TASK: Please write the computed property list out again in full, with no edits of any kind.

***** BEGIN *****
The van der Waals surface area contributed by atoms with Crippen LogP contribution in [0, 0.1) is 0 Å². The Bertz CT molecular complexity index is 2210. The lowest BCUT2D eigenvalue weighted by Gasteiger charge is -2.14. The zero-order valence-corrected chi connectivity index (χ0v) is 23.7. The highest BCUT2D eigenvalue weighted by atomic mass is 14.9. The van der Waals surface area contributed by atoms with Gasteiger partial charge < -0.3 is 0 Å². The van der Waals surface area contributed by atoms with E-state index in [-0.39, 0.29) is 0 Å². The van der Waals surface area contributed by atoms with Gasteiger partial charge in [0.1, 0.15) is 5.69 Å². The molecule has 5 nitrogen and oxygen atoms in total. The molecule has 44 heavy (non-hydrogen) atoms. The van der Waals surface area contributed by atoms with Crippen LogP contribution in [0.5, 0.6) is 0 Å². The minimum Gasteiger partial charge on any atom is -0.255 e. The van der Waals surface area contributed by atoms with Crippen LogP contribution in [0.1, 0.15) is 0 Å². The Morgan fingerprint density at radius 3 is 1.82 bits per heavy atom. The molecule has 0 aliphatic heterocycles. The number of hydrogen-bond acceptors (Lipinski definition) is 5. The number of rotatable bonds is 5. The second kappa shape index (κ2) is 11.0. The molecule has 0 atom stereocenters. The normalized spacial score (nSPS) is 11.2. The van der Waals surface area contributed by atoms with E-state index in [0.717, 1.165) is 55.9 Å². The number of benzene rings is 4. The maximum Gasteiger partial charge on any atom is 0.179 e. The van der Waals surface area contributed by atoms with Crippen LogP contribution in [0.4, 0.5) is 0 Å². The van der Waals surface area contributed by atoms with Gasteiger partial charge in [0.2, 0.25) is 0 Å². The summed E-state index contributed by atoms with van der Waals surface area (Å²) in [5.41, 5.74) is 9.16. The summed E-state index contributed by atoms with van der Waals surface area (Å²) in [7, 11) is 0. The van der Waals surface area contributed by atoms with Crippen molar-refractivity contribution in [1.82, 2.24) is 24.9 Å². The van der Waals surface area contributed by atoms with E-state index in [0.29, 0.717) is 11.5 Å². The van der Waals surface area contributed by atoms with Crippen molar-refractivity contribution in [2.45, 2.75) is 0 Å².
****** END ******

The van der Waals surface area contributed by atoms with Crippen LogP contribution in [0, 0.1) is 0 Å². The Bertz CT molecular complexity index is 2210. The lowest BCUT2D eigenvalue weighted by Gasteiger charge is -2.14. The zero-order valence-corrected chi connectivity index (χ0v) is 23.7. The highest BCUT2D eigenvalue weighted by atomic mass is 14.9. The van der Waals surface area contributed by atoms with Gasteiger partial charge < -0.3 is 0 Å². The van der Waals surface area contributed by atoms with E-state index in [-0.39, 0.29) is 0 Å². The van der Waals surface area contributed by atoms with Gasteiger partial charge in [0.1, 0.15) is 5.69 Å². The molecule has 5 nitrogen and oxygen atoms in total. The molecule has 44 heavy (non-hydrogen) atoms. The van der Waals surface area contributed by atoms with Crippen LogP contribution in [0.5, 0.6) is 0 Å². The minimum Gasteiger partial charge on any atom is -0.255 e. The van der Waals surface area contributed by atoms with Crippen LogP contribution in [0.1, 0.15) is 0 Å². The Morgan fingerprint density at radius 3 is 1.82 bits per heavy atom. The molecule has 0 aliphatic heterocycles. The number of hydrogen-bond acceptors (Lipinski definition) is 5. The number of rotatable bonds is 5. The second kappa shape index (κ2) is 11.0. The molecule has 0 atom stereocenters. The normalized spacial score (nSPS) is 11.2. The van der Waals surface area contributed by atoms with E-state index in [0.717, 1.165) is 55.9 Å². The number of benzene rings is 4. The maximum Gasteiger partial charge on any atom is 0.179 e. The van der Waals surface area contributed by atoms with Crippen LogP contribution in [0.4, 0.5) is 0 Å². The van der Waals surface area contributed by atoms with Gasteiger partial charge in [0.2, 0.25) is 0 Å². The summed E-state index contributed by atoms with van der Waals surface area (Å²) in [5.41, 5.74) is 9.16. The summed E-state index contributed by atoms with van der Waals surface area (Å²) in [7, 11) is 0. The van der Waals surface area contributed by atoms with Crippen molar-refractivity contribution in [1.82, 2.24) is 24.9 Å². The van der Waals surface area contributed by atoms with E-state index in [0.29, 0.717) is 11.5 Å². The van der Waals surface area contributed by atoms with Crippen molar-refractivity contribution in [2.45, 2.75) is 0 Å².